Emblems will sometimes will grow in popularity, especially across areas with differing alphabets; for instance, a name in the Arabic language would be of little help in most European markets. A sign or emblem would keep the general proprietary nature of the product in both markets. In non-profit areas, the Red Cross is an example of an extremely well known emblem which does not need a name to go with, though in Muslim countries it is the Red Crescent.

Logo design

Logo design is commonly believed to be one of the most important areas in graphic design, thus making it the most difficult to perfect. The logo, or brand, is not just an image, it is the embodiment of an organization. Because logos are meant to represent companies and foster recognition by consumers it is counterproductive to redesign logos often.

A good logo:

  • is unique, and not subject to confusion with other logos among customers
  • is functional and can be used in many different contexts while retaining its integrity
    • should remain effective reproduced small or large
    • can work in "full-color", but also in two color presentation (black and white), spot color, or halftone.
    • may be able to maintain its integrity printed on various fabrics or materials (where the shape of the product may distort the logo)
  • abides by basic design principles of space, color, form, consistency, and clarity
  • represents the brand/company appropriately

Color is important to the brand recognition, but should not be an integral component to the logo design, which would conflict with its functionality. Some colors are associated with certain emotions that the designer wants to convey (e.g. Loud colors, such as red, that are meant to attract the attention of drivers on freeways are appropriate for companies that require such attention. Red, white, and blue are often used in logos for companies that want to project patriotic feelings. Green is often associated with health foods.)

For other brands, more subdued tones and lower saturation can communicate dependability, quality, relaxation, etc.

Color is also useful for linking certain types of products with a brand. Warm colors (red, orange, yellow) are linked to hot food and thus can be seen integrated into many fast food logos. Conversely, cool colors (blue, purple) are associated with lightness and weightlessness, thus many diet products have a light blue integrated into the logo.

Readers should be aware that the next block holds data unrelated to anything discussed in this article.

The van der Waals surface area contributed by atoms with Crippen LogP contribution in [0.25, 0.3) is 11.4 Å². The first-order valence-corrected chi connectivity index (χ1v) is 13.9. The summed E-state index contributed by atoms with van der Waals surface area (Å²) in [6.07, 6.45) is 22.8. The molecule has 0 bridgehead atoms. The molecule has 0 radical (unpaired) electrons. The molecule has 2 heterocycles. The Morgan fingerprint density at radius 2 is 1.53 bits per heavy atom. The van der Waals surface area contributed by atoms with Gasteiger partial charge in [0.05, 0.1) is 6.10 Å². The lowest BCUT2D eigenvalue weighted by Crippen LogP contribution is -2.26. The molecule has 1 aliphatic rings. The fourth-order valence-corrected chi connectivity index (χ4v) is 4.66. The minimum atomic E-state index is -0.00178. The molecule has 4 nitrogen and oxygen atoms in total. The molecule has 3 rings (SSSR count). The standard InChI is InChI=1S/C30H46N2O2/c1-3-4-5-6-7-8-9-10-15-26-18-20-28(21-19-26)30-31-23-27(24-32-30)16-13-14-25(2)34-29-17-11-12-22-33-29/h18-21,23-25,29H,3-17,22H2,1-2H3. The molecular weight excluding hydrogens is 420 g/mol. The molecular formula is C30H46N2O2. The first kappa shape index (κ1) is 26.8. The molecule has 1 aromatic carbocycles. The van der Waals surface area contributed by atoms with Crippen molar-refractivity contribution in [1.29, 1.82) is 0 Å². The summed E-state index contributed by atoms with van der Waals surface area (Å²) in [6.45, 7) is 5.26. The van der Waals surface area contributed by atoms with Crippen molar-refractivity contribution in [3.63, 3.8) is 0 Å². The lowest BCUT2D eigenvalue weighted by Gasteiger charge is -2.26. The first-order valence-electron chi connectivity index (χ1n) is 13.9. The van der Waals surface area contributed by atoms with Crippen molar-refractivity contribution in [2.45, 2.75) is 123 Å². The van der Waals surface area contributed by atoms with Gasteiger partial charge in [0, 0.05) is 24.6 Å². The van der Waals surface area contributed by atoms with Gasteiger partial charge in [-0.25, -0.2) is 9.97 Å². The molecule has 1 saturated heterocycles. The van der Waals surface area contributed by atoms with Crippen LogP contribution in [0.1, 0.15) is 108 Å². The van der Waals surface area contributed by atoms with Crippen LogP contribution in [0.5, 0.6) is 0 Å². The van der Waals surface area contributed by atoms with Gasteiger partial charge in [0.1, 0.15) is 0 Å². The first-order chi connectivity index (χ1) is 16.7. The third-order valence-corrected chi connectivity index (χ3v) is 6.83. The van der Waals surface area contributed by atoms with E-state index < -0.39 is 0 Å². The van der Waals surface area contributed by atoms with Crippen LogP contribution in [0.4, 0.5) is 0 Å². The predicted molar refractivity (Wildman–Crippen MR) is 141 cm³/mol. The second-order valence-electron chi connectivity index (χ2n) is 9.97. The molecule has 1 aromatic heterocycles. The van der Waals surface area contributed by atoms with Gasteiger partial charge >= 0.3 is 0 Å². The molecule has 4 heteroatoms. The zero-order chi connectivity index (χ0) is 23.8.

When designing (or commissioning) a logo, practices to encourage are:

  • use few colors, or try to limit colors to spot colors (a term used in the printing industry)
  • avoid gradients (colors that transition from dark to light/light to dark) as a distinguishing feature
  • produce alternatives for different contexts
  • design using vector graphics, so the logo can be resized without loss of fidelity (Adobe Illustrator is one of the main programs for this type of design work; open source programs like Inkscape are emerging as excellent free alternatives)
  • be aware of design or copyright infringements
  • include guidelines on the position on a page and white space around the logo for consistent application across a variety of media (a.k.a. brand standard manual)
  • do not use a specific choice of third-party font or clip-art as a distinguishing feature
  • do not use the face of a (living) person
  • avoid photography or complex imagery as it reduces the instant recognition a logo demands
  • avoid culturally sensitive imagery, such as religious icons or national flags, unless the brand is commited to being associated with any and all connotations such imagery may evoke

There are essentially three kinds of logos:

  • Combination (icon plus text )
  • Logotype/Wordmark/Lettermark (text or abbreviated text)
  • Icon (symbol / brandmark)

Examples

The following table shows the names of six well-known companies in the same typeface in all cases. In these examples, recognizing the companies entails reading the name.

In the next table, the name of these companies is shown in their specific design, their logotype. Due to the design, the color, the shape, and eventually additional elements of the logotype, each one can easily be differentiated from other logotypes. For example, a box of Kellogg's cereals will be easily recognized in a supermarket's shelf from a certain distance, due to its unique typography and distinctive red coloring. The same will be true when one is looking at the airport for the booth of the Hertz Rent-A-Car company. The logotype will be recognized from afar because of its shape and its yellow color.